But then we get to Dagon. Dagon’s fun. First, yes, he’s the biblical, Canaanite/Sumerian version and no, Sniegoski doesn’t explicitly reference Lovecraft. But by Lovecraft he is most certainly inspired. The Church of His Holy Abundance is one seriously messed-up combination of the Waco church, the Solar Temple and the Cult of Dagon (especially from The Shadow Over Innsmouth). Dagon, in true Mythos fashion, has been called in from the outer dark via human sacrifice, but incompletely, so he sustains himself by alternately eating and possessing people. He even tries to take a bite out of Remy.

Second, Dagon is trying to find a way of reestablishing his godhood, not so much to rule the earth as simply to survive. Having been in the outer dark, he’s developed an allergy to oblivion and will do some strange and extreme things (even for an ancient fish-god) to stay alive. Ironically, Delilah, who is as obsessed with the story’s macguffin as Dagon, wants to die. Even more ironically (though fitting for this type of protagonist), Remy has no use whatsoever for the macguffin, which embodies what he has far too much of already. There are several immortal/near-immortal characters in Where Angels Fear to Tread. None of them are wrapped too tight; most of them are physically grotesque, even monstrous. Remy, who began the series almost human and could still be classified as the most “normal” of the supernatural creatures whom he fights and hobnobs with, is still a hair shy of going postal. So, that should give you an idea about the state of mind of his opponents.

I was surprised by the comments of some reviewers who didn’t like the procedural nature of the story compared to the previous two novels. Personally, I liked that this was a real case and Remy was investigating it instead of being dragged bodily into celestial politics, as in previous stories. It made him more proactive and showed him being an actual detective. Also, keeping things grounded (literally) on earth made it easier to relate to the action. Sure, I was curious about questions like: “What happened to Francis?” But some of the allegorical action in the previous books felt more distant than even the drawn-out craziness of the latter part of Where Angels Fear to Tread. I guess weird cult people and zombies made more sense to me.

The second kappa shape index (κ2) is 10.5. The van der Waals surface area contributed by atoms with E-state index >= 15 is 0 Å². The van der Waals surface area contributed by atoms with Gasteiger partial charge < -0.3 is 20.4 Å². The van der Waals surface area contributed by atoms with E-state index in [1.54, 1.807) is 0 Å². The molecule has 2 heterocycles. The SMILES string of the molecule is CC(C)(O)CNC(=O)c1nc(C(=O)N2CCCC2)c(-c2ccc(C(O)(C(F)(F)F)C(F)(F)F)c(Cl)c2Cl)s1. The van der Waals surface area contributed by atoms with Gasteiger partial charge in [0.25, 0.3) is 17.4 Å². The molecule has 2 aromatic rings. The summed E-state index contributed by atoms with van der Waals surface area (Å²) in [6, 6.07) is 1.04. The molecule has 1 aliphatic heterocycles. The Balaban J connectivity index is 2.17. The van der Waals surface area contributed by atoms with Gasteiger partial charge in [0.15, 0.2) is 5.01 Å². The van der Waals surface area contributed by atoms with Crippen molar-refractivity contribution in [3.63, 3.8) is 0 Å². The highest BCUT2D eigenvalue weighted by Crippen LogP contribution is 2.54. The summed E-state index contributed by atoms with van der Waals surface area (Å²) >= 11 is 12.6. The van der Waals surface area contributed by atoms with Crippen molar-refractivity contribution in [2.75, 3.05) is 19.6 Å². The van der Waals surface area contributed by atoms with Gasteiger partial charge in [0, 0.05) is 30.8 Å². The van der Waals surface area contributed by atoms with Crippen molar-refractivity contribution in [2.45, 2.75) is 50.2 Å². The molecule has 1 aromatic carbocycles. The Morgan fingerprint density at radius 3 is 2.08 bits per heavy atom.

The cover puzzled me at first, especially when I got inside and didn’t see as much angel-on-angel violence as in previous books. However, I think now that it’s intended to be a mirror-image thing where Remy the human detective and Remiel the seraph are squaring off. Which is rather a curious choice if you’ve read the book.

Finally, keep in mind that ROC apparently puts out a larger, and somewhat more expensive, trade paperback (which, oddly, I found in the general fiction section with the other mysteries) and then a mass-market version (this one appearing in the science fiction/fantasy section of my bookstore) a year later. I reviewed the trade paperback version of this, since the mass-market won’t be out until February. Just so you know.

You can find Where Angels Fear to Tread on

Angels and Demons Week continues through December 31.